Keeping a balance

The more I think about this, the more I realise just how brilliant George R R Martin is as an author. Despite that broad spread of viewpoints he manages to fill every chapter with emotion and tension, to make me care about nearly all his characters. It’s a tricky thing to do.

Of course, if he turned that skill to a more focused and compact story, something like his previous Fevre Dream, then he could build something truly intense. But I’m loving what he’s doing right now, so I shan’t complain.

In fact, knowing why Martin writes the way he does is reassuring for me. Understanding that that approach is a particular tool for a particular job lets me relax into a different approach to viewpoint in my writing, while appreciating both the glory and the limits of what Martin is doing.

Keep it up George, you continue to be awesome. And thanks for the advice.

Thinking about the nature of steampunk got me considering an issue that it tends to ignore, but which is inextricably tied into the industrial nineteenth century society on which steampunk is based. That issue is imperialism, and the nature of empires, and it’s interesting to think about how it fits into fantastic literature.

Empires are a fairly common feature of genre fiction, especially fantasy. Whether it’s the imaginatively named The Empire of Star Wars, or the expansionist evil of Mordor in Lord of the Rings, we love a good empire. But this is usually just empire used as a shorthand way of indicating an evil and/or expansionist nation, a big bad for the heroes to oppose. It doesn’t get into the nature of empire.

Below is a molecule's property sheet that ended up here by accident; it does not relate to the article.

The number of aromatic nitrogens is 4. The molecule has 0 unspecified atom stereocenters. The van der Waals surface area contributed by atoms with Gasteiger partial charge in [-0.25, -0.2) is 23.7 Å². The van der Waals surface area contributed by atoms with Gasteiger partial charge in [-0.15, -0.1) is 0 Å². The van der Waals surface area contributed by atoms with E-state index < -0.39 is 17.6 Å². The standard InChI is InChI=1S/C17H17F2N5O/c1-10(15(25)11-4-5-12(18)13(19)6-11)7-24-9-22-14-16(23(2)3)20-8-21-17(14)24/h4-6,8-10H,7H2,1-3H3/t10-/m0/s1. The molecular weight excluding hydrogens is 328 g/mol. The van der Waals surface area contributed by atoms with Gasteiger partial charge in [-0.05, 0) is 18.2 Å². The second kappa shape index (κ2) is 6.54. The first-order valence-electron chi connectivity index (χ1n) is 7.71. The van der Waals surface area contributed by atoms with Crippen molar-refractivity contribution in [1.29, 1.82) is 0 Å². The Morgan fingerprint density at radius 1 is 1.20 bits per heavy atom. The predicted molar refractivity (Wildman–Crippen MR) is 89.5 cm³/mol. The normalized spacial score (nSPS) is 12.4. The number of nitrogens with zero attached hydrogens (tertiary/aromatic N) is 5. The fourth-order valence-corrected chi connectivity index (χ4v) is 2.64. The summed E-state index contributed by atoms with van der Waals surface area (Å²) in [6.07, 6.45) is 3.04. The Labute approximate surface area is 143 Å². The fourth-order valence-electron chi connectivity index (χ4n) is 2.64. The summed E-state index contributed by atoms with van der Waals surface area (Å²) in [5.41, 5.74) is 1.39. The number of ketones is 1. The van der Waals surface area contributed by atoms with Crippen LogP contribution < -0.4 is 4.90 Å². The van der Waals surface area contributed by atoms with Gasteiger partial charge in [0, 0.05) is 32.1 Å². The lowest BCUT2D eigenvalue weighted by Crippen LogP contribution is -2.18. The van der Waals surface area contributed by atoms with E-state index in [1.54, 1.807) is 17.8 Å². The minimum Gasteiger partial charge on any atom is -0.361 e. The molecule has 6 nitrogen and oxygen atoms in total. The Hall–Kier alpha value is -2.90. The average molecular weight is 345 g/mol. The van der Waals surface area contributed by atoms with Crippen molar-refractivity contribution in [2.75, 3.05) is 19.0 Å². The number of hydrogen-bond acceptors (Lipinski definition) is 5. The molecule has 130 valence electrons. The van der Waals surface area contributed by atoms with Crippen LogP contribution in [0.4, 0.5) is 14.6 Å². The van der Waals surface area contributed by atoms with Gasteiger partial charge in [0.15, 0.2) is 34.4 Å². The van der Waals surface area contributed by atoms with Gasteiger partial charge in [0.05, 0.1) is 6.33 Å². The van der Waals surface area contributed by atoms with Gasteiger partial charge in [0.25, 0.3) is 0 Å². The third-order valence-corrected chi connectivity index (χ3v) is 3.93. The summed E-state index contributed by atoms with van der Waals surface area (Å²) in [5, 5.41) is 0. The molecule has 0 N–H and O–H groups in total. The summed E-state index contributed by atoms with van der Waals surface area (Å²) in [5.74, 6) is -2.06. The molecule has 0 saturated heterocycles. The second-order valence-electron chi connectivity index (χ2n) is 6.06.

There are some notable recent examples bucking this trend. George R R Martin’s Westeros is clearly an empire, made up of disparate nations brought together by war and compromise, some more reluctantly than others. Martin uses features of empire, such as a government geographically and culturally distant from many of its people, and the resentments and rebellions that exist on the fringes of a vast state.

Joe Abercrombie hs created another example in his Union. Again, this is a nation that doesn’t self identify as an empire, but clearly is one. And again, features of empire are explored. An elite turning the efforts of the masses to their own ends, especially in the case of the mage Bayazid. The role of the military in such a society, with actions on the field of battle shaping and shaped by political competition and hierarchy. The dehumanising experience of people ground down, often to their deaths, by the needs of a state for whom they are anonymous resources, as shown throughout The Heroes. And the conflicts on the fringe of empire in Red Country, as so-called civilisation bears down upon the wilds beyond, restricting the choices of free living people, leaving them to flee, submit or die.

In some ways, it’s hardly surprising that empire is seldom dealt with in this way, especially in the sort of celebratory fiction that is much steampunk and Victorian fantasy. It’s hard to portray an empire as something sympathetic, and so it is usually a villainous institution seen from the outside, or an absence, an empire in name only, like the Britannia that plays background to much gaslight fantasy. I’m not judging this, just noticing the pattern, and perhaps the opportunity. As Martin and Abercrombie have shown, there’s a lot of interest to be found in this theme, and for writers of steampunk in particular, there are new ideas to be had.

Or maybe I’m wrong. Maybe I’ve missed loads of other examples of empires. If so, let me know – it’s as good for me to learn something knew as to keep writing what I already think.